Market Pulse | Russian Standoff

The Savigny Luxury Index fell 2.2 percent this month, as the standoff between the West and Russia over its annexation of Crimea sparked fears of a drop in luxury goods sales to valuable Russian tourists.

Savigny Luxury Index March 2014 | Source: Savigny Partners

LONDON, United Kingdom — The Savigny Luxury Index (“SLI”) fell by 2.2 percent over the month, underperforming the MSCI World Index (“MSCI”) by almost three percentage points. Investors are concerned that the standoff between the West and Russia over its annexation of Crimea could result in a drop in valuable Russian tourist income for the luxury goods sector.

Big news

• The US and the European Union have agreed to prepare possible tougher economic sanctions and visa restrictions in response to Russia’s annexation of Crimea. Russian tourists are the second largest luxury goods consumers behind Chinese tourists and their inability to travel would have an impact on the sector’s sales. Whilst some of the slack would be picked up by Russians spending locally, luxury companies still have a relatively small presence in the market: Louis Vuitton for example only has a handful of stores in Russia out of nearly five hundred worldwide.

• Following Baselworld, most watch brands have trimmed their forecasts for 2014 and now expect sales growth of five to seven percent, the lowest rate since the financial crisis of 2008. Sales of high-end watches, hit by the current Crimean crisis as well as the Chinese government’s crackdown on corruption, will be the most affected.  High-end brands are chasing new revenue streams, notably through customisation or bespoke watches. Mid-priced brands such as Longines and Tissot (both owned by Swatch) are more upbeat and see China as a big market opportunity for 2014.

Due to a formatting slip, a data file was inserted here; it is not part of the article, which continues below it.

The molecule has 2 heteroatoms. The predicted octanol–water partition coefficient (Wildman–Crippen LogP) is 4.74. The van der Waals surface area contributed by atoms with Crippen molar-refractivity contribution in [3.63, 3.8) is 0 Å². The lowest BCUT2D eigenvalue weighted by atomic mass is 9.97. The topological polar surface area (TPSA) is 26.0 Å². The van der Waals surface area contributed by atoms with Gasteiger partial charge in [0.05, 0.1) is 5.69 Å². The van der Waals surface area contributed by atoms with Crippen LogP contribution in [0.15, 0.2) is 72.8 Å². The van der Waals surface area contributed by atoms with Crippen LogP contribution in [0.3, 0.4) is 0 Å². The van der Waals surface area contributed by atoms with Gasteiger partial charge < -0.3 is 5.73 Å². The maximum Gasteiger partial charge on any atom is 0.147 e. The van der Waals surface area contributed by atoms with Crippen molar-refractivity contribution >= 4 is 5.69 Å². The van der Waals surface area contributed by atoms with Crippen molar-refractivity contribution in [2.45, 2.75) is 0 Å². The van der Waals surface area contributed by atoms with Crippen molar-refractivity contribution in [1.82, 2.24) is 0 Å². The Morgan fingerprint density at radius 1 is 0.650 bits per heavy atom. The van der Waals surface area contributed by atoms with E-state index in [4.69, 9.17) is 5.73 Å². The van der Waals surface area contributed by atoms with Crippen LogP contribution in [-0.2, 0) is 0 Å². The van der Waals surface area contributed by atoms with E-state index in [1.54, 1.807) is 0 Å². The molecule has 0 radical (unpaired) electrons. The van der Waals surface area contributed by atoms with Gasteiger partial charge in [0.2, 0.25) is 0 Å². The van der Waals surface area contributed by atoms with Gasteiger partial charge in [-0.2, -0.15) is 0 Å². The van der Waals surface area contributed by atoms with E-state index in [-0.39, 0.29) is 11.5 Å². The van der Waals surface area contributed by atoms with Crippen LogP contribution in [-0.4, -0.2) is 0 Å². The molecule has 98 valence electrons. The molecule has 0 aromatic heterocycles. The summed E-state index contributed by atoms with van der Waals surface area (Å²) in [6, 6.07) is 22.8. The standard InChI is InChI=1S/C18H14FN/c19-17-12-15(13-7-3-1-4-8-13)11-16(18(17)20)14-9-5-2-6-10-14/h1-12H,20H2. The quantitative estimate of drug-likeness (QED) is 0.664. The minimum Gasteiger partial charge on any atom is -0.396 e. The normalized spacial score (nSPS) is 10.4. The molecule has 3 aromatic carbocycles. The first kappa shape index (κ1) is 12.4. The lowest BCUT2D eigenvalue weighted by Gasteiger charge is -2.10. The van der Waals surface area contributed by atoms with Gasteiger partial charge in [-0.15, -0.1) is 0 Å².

Going up

• Embattled Mulberry benefitted from a reprieve in its share price, gaining almost 8 percent over the month, following the resignation of its CEO. Despite this, the UK leather goods specialist is still at a three-and-a-half year low after three profit warnings in 18 months .

• Luxottica’s share price surged 4.5 percent following the announcement of its partnership with Google to design and distribute Google’s much anticipated spectacles.

• Hermès gained 3.5 percent over the month on the back of strong annual results and reassurance that both China and Russia remained strong markets.

Going down

• Burberry’s share price suffered a loss of nearly 10 percent following a downgrade by the company’s joint house broker. The broker forecasted flat earnings for the next two years, driven by unfavourable exchange rate movements.

• Ferragamo was down 7.7 percent over the month. The company was downgraded by a couple of research houses despite it beating analyst expectations with its 2013 results and confirming growth for 2014.

• A hefty one-off charge following a legal battle with Swatch took the shine off fourth quarter results for Tiffany, in spite of strong holiday sales.  The stock lost 7.6 percent over the month.

What to watch

• The retail property market is frothing up. The bigger groups are taking advantage of their strong balance sheets and the current low interest rate environment to buy large slugs of prime luxury retail estate. Rents on the likes of Place Vendome, Bond Street and Via Montenapoleone have doubled in five years to between Eur12,000 and 15,000 per square metre. The issue is whether (and when) this bubble will burst, especially given overall slower growth dynamics for the sector.

Sector Valuation

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